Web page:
See No Evil: The Moors Murders
See No Evil: The Moors Murders told the story of killers Myra Hindley and Ian Brady

The latter, written by Neil McKay, was also made with the backing of the victims’ families and was based on two years of research – including interviews with detectives, relatives of the victims, and Moors murderer Myra Hindley’s brother-in-law David Smith.

Pope also co-wrote the 2005 movie Pierrepoint, in which Timothy Spall played the UK’s best-known executioner Albert Pierrepoint.

Pope received the Alan Clarke award at the 2015 Baftas, with Bafta TV committee chairman Andrew Newman calling him “one of the finest exponents of his craft.” Accepting the award, Pope said: “Writing is all about facing down the tyranny of the blank screen, but my message to all aspiring writers is that once you’ve hit that first key, you discover it’s really not so difficult as you imagined.”

Another new drama that deals with similarly tough subject matter is Damilola, Our Beloved Boy, a 90-minute production that will air on the BBC in the UK on November 7. This drama centres on the death of 10-year-old Damilola Taylor in 2000, and was made with the consent and support of Damilola’s father, Richard Taylor OBE.

The film does not depict the crime that ended Damilola’s life, but goes behind the headlines to explore the emotional repercussions of Damilola’s death on his family and their quest for justice. It was written by award-winning screenwriter and playwright Levi David Addai, who calls it a story about “family, fatherhood and hope.”

Addai broke into the business via theatre, initially putting on a play at the Royal Court. His previous television work includes the E4 series Youngers, which follows a group of London teens aiming to become the next big thing on the urban music scene.

Damilola
Damilola will focus on the aftermath of Damilola Taylor’s murder

Next up he is writing a TV adaptation of Malorie Blackman’s acclaimed novel Noughts & Crosses, produced by Mammoth Screen for the BBC. Clearly, Addai has the right credentials to tackle such an emotive subject – and he is well aware of the importance of pitching it right. Commenting on the sensitivity of the subject, he said: “Albeit a huge responsibility, I am very determined to do it justice.”

Elsewhere this week, Channel 4 in the UK is launching a new talent scheme aimed at writers and directors from groups that are currently under-represented in TV drama –women, disabled people and those from BAME and disadvantaged backgrounds.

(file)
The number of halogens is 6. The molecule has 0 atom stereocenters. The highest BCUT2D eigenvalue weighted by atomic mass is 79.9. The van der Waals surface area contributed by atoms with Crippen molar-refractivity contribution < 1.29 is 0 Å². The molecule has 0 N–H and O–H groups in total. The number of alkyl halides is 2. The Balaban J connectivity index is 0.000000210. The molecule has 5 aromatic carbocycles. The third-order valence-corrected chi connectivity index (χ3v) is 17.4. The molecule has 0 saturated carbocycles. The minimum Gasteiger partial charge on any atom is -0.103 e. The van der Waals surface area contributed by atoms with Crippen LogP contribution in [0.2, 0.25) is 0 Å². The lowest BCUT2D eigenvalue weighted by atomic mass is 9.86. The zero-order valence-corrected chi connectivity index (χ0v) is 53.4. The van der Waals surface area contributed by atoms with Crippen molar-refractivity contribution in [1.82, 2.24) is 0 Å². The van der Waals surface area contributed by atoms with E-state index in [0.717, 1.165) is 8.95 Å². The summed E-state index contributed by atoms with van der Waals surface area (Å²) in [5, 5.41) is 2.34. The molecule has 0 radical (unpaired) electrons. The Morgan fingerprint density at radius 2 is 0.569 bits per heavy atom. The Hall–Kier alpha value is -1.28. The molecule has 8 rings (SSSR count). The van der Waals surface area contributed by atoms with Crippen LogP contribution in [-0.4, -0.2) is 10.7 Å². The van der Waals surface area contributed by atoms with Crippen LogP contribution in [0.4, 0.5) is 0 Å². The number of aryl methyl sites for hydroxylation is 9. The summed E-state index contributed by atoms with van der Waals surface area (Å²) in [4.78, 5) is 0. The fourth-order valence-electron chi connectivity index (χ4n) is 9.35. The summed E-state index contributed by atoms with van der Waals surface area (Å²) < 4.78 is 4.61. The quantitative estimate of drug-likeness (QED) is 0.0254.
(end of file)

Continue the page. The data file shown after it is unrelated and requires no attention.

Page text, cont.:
Called 4Stories, the scheme will give three directors and three writers the opportunity to work on a new three-part series of half-hour interconnected films. It will tell one main story from three perspectives and is being produced by Touchpaper Television.

The opportunity is open to writers who have not had an original single, serial or series broadcast on UK TV. Writers who have contributed to episodes on soaps, series or serials are eligible to apply but can have had no more than two hours of credits.

David Addai
David Addai

Nina Bhagwat, Channel 4’s off-screen diversity executive, said: “4Stories is a unique talent initiative that will showcase the work of emerging writers and directors who bring a distinct and alternative view of Modern Britain. Writers and directors play a key creative role; their voices have a huge impact both on what we sound and feel like as a channel, and how we connect with diverse audiences. 4Stories talent will be immersed in a development programme that aims to land [successful applicants] brilliantly into the wider industry post transmission.”

Rob Pursey, MD of Touchpaper Television, added: “We’re looking for bold, unique voices that can deliver ambitious, witty, fearless entertainment. This is an opportunity to find diverse talent and bring a fresh perspective to UK drama.”

As part of the paid development programme, writing trainees will participate in a writers room that will create the series. They will be tutored by, and work with, experienced drama producers at Touchpaper TV where their scripts will be developed. They will also be mentored by high-profile drama talent, and will take part in a bespoke training programme to run alongside and beyond the production of the series. It will include masterclasses, networking sessions, coaching, career development and access to key events.

The closing dates are November 14 for writers’ applications and December 12 for directors’ applications.